At the LIVEWELL 2018 Summit, we listened to experts in the medical, business and benefits industries discuss innovations in workplace wellness and employee benefits. The following highlights are extracted from Progressive Benefits and the Value of Investment, a presentation by Naomi Titleman, Vice President, Talent, and Perry Hassen, Director, Analytics.
Yesterday’s benefits no longer work
For years, employee benefit programs were heavily focused on health insurance. But with the immense diversity of today’s Canadian population, the HR community must shift gears to view benefits as a way to engage their workforce, drive productivity, and yield meaningful results for their organization. If they don’t serve the needs of employees, benefit programs can impose more harm than good on the system, generating unnecessary costs for employers.
Start with WHY
Before HR can get executive teams to pay attention to the value of progressive benefits, they must be able to convince them of their importance. In other words, they must be able to speak to the ‘why’: escalating healthcare costs, a prevalence of chronic health conditions, rising absence and disability costs, mental and financial stress challenges and an aging population.
One of the biggest challenges in our organizations is the prevalence of chronic health conditions and diseases, like high blood pressure, diabetes, anxiety and depression. These can lead to fatigue, trouble concentrating, leaving the office for healthcare appointments, and other interruptions to workplace productivity.
Strategy meets simplicity
Once seen as a nice-to-have, corporate wellness is becoming a strategic company priority. The most successful benefit programs seamlessly connect to the purpose and corporate strategy of its organization, and is presented in a way that’s easy to understand.
Start by defining the scope: What are the real objectives of the program? What behaviours and results do you want to drive through this benefits program as a component of your wellness strategy? Furthermore, will it be implemented all at once or over time? What will your external partners require? Finally, what will your key message be? What do you want your employees to know, do, or reflect on before they change their benefit options for the following year?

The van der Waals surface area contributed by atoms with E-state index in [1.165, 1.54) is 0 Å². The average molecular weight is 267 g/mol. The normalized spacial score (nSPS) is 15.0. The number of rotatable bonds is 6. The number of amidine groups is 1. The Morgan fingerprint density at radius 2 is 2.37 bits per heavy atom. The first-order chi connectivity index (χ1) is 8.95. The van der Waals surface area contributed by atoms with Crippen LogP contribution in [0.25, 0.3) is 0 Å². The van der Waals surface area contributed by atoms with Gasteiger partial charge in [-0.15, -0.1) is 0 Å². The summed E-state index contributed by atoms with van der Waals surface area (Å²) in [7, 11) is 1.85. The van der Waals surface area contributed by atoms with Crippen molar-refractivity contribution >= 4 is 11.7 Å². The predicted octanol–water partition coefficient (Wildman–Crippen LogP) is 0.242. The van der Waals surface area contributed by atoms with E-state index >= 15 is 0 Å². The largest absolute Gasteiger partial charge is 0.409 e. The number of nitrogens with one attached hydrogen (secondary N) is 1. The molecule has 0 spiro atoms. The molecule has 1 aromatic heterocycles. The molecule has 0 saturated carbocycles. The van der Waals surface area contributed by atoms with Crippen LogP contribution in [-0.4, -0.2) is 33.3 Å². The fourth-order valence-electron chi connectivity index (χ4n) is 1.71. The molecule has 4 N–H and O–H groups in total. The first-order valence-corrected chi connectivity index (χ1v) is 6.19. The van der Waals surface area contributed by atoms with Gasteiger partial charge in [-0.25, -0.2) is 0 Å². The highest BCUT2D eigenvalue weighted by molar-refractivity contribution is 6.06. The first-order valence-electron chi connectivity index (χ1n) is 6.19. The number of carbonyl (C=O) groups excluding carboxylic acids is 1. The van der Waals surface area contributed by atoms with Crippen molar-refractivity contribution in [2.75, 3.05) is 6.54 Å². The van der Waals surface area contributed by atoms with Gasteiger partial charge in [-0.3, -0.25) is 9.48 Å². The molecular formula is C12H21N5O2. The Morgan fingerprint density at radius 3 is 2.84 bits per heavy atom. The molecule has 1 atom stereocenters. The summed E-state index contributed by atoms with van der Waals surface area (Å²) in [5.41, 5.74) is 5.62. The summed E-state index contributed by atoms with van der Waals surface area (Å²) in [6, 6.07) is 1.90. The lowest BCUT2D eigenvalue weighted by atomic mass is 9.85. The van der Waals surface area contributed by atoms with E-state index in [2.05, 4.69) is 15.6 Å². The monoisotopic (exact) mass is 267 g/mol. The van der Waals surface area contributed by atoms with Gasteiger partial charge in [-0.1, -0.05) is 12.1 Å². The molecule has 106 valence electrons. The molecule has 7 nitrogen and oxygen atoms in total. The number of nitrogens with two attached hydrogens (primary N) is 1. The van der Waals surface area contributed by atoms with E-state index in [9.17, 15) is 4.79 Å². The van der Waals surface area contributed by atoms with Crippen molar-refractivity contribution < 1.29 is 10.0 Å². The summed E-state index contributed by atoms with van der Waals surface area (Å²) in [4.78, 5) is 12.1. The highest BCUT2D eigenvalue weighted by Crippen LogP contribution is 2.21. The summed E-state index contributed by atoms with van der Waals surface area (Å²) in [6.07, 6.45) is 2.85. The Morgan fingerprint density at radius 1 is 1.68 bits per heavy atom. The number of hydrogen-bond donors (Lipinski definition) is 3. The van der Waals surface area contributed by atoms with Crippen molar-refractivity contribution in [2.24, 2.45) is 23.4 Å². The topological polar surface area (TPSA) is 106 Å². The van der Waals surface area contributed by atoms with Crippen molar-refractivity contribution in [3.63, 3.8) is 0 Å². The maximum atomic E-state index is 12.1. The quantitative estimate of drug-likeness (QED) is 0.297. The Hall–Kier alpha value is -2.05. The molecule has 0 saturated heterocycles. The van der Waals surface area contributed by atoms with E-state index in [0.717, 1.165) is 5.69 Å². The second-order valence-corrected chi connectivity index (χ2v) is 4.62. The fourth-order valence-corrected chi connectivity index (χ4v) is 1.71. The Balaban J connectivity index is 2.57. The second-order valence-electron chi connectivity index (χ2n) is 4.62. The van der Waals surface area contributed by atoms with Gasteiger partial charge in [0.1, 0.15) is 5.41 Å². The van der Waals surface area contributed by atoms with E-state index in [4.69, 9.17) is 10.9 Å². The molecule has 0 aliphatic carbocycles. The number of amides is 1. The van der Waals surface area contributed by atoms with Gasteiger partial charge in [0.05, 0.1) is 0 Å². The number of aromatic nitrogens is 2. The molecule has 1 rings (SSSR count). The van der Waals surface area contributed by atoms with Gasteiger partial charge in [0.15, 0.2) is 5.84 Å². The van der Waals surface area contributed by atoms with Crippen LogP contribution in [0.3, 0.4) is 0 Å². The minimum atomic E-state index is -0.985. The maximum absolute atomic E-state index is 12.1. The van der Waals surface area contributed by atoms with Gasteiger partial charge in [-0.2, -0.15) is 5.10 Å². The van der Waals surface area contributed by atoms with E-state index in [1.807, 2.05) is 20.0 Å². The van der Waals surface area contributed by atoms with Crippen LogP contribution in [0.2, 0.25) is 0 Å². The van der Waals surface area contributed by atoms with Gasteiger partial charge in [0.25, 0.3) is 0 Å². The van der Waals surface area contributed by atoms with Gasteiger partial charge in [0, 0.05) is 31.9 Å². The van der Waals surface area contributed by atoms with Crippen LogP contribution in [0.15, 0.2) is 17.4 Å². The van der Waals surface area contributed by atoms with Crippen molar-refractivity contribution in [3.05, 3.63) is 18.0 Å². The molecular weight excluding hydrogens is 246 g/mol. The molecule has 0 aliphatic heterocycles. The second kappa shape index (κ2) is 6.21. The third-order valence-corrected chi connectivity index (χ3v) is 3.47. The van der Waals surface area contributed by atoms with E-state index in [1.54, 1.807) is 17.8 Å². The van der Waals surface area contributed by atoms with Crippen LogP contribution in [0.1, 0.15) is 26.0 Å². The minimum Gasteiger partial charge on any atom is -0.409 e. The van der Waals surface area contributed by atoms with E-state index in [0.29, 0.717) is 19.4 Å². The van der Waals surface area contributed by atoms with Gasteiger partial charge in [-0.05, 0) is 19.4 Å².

How do you know that a progressive benefit program will drive the behaviours and financial results you want in your organization? Some companies are starting to measure conventional ROI (reduced healthcare costs, sick days and disability claims), while the more progressive ones are now examining the Value of Investment.
It’s all about assessment
Employee data is on the minds of many of today’s organizations. At Medcan, it’s all about understanding how available insights can be used both in measurement and to inform decision-making. Before you can design a progressive benefit plan, you need to really know what your corporate population looks like – one of the many benefits of clinical outcome data. In doing so, you’ll have the tools to create a program that will truly inspire your employees to be well.
At Medcan, AHA is king
The Annual Health Assessment (AHA) is Medcan’s richest source of company data. A wide variety of information – from cardiovascular measures and diabetes risk factors to nutrition and fitness scores – is compiled from thousands of AHA participants each year. When we combine clinical information with our own employee metrics and insurance claim data, we arrive at a very robust ROI and VOI opportunity number.
A new offering at Medcan, stewardship reports provide a thorough review of our corporate population’s health. Doctor-reviewed to draw key insights and recommendations, they paint a complete picture of the Medcan experience and demonstrate the value provided. The three key sections within the report include utilization, satisfaction level and a clinical outcome deep-dive.
The cost of high-risk employees
High-risk employees are more sedentary, overweight, smoke cigarettes and drink excessive alcohol. They have a 50% increased risk of absence in the workplace, and have healthcare costs that are 2-3 times greater than their low-risk colleagues. Based on this information, we know that high-risk employees can cost employers up to $8,000 per year, while low-risk employees cost about $3,000 per year.